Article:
"The girls?"

She sipped her tea, and then hesitated, the delicate bone-china held just inches beneath her nose. "Well, if I mentioned Jillian, at least perhaps she'd pick up the phone and speak to me," she snapped. "And I suppose I should mention Valerie - though she's never thanked me for all I did, raising her for Morrie, without a shred of gratitude."

"Well," I said, closing the laptop, "I think the dedication should be brief and to the point. We've worked together so closely I'm sure I can put together something you'll approve of. After all, we want the readers to turn the page and get right into the story, right?"

"Of course, my dear." Mrs. Savoy plucked a little silver bell from the end-table by her elbow. In seconds a woman in a starched uniform entered the room, and wordlessly took my plate and saucer. I smiled at her, but her dark gaze went somewhere past my shoulder, though I tried to catch her eye.

"We're done, Graciela," said Mrs. Savoy. "Would you take mine, too, while I show Miss Harrison out?"

"She's such a treasure," said Mrs. Savoy, watching the maid disappear silently through the swinging door to the kitchen. "She's been with me for so many years. I just don't know how to thank her... the language difficulty, don't you see."

"Good- day, dear," Mrs. Savoy air-kissed my cheek from the steps beneath the massive front portal. As the door closed behind me, I walked down the curved flagstone drive, encircling a central fountain, then took the stepping- stone path around the side. My Honda was parked down the hill, where the kitchen deliveries went.

8 comments:

Tristan Robin Blakeman said...

this was such a delightful way to start the day! :-)

Kate said...

Oh my but I'm impressed. This is gorgeous; you capture so much in so few words. When are you going to write your novel? Or have you many to your name already? You are a fabulous fountain of creativity!!!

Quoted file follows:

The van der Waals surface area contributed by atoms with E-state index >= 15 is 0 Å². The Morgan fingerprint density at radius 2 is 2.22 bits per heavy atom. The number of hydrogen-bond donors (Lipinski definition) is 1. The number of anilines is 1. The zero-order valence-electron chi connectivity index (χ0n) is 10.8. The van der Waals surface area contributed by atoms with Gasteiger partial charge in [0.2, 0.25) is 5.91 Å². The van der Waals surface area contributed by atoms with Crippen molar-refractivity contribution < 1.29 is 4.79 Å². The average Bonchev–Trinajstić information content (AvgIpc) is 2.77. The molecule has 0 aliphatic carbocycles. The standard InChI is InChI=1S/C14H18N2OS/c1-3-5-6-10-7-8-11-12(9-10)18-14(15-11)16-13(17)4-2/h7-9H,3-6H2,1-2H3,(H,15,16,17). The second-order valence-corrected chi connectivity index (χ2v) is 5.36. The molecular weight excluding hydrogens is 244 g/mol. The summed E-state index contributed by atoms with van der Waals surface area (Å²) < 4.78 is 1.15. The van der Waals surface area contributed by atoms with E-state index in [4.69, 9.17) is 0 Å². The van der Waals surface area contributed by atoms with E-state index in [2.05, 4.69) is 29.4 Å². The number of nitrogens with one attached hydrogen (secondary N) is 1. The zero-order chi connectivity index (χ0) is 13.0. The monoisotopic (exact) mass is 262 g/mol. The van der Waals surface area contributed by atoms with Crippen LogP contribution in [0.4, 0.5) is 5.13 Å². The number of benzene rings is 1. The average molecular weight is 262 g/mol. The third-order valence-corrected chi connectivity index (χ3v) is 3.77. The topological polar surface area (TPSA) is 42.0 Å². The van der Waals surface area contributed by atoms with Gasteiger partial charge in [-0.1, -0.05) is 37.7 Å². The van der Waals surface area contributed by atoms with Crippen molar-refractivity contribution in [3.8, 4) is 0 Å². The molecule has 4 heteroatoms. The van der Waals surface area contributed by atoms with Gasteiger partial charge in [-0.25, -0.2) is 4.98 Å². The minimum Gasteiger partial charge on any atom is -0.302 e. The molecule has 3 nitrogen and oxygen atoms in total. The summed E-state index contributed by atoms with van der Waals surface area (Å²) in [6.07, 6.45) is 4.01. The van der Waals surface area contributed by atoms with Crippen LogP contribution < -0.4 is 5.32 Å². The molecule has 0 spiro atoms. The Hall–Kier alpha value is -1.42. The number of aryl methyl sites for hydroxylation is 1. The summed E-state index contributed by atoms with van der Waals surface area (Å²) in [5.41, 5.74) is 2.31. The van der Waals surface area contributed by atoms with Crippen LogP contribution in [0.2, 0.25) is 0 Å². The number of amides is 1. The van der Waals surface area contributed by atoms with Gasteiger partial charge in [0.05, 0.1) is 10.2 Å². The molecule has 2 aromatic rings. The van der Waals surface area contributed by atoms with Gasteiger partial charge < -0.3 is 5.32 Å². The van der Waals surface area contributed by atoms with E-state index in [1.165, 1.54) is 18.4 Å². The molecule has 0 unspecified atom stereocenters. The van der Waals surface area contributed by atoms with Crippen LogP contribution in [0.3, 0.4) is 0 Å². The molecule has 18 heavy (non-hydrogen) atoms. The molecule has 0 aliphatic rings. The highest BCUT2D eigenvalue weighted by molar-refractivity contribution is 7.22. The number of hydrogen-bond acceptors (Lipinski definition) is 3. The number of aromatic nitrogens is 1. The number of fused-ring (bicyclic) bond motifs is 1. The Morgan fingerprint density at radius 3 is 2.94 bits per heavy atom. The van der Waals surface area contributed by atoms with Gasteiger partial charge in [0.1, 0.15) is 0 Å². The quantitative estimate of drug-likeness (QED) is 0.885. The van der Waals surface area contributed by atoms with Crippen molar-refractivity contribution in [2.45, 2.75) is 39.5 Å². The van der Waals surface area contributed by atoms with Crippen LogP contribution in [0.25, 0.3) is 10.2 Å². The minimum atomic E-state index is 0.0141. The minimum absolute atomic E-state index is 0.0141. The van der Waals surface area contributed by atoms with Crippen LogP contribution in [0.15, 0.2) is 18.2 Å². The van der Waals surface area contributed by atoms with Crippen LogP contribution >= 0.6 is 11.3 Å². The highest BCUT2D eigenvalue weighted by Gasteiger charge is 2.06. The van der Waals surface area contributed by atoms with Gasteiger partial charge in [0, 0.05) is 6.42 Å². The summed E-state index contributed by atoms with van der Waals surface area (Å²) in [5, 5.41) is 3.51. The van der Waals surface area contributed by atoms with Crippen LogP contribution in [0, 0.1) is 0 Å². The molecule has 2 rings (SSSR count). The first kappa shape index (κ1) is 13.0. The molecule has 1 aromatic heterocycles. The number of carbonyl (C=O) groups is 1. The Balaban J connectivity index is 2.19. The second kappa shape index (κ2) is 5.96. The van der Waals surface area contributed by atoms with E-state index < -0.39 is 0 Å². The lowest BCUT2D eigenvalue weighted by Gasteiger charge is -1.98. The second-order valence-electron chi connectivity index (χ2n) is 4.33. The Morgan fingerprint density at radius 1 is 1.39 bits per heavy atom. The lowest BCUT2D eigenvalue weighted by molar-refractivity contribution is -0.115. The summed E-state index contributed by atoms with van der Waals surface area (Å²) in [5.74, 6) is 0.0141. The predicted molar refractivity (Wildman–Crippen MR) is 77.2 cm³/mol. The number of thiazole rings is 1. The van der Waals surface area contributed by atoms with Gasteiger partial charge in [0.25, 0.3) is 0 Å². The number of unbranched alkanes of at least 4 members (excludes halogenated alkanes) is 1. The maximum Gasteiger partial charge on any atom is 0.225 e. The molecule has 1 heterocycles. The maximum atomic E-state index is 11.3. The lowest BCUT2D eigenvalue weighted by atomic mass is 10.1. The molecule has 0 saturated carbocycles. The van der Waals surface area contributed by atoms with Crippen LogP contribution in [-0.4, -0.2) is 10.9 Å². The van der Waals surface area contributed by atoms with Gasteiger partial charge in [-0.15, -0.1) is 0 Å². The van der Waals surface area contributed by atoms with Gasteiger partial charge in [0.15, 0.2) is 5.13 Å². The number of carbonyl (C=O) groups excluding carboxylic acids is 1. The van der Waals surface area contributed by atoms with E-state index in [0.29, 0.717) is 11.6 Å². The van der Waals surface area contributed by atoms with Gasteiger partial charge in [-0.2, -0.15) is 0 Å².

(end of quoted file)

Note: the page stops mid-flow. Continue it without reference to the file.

Cheri @ Blog This Mom! said...

You do that so brilliantly.

I can see the Impatiens gracing the edge of a Mandeville canyon road as that Honda drives away.

KBeau said...

Well done. Now I'd like to know "the rest of the story."

blognut said...

You are SO good at putting a reader right where you want them.

San Diego Momma said...

"Mrs. Savoy sat in a Victorian armchair, tufted and dripping with fringe, cocked at right angles to the couch"

" She had given millions to efforts such as the new Savoy Clinic of Cosmetic Surgery, and, more recently the Savoy School of Etiquette."

"Her Ballet-to-the-Bario program, which donated pointe shoes and tulle to school P.E. programs in the inner city, had resulted in the acceptance of one student to the top college athletic dance team - they'd performed at this year's Super Bowl - and, the Read-a-bonics efforts with the school district had generated enough controversy for national news."


I am TOTALLY having a prosegasm this was all so freaking good.

GREAT character and setting and just love, love, love!

Shayla said...

Oh, I liked that! Great character. More!

San Diego Hermit said...

That was a bit too good and now I'm jealous of you ... sigh, I'll try to get over it.

I loved the way you started and ended it with her inability to connect the contributions of loved ones or efforts of her publicist or house staff without prompting ... her inability to see beyond herself. Truly great writing :)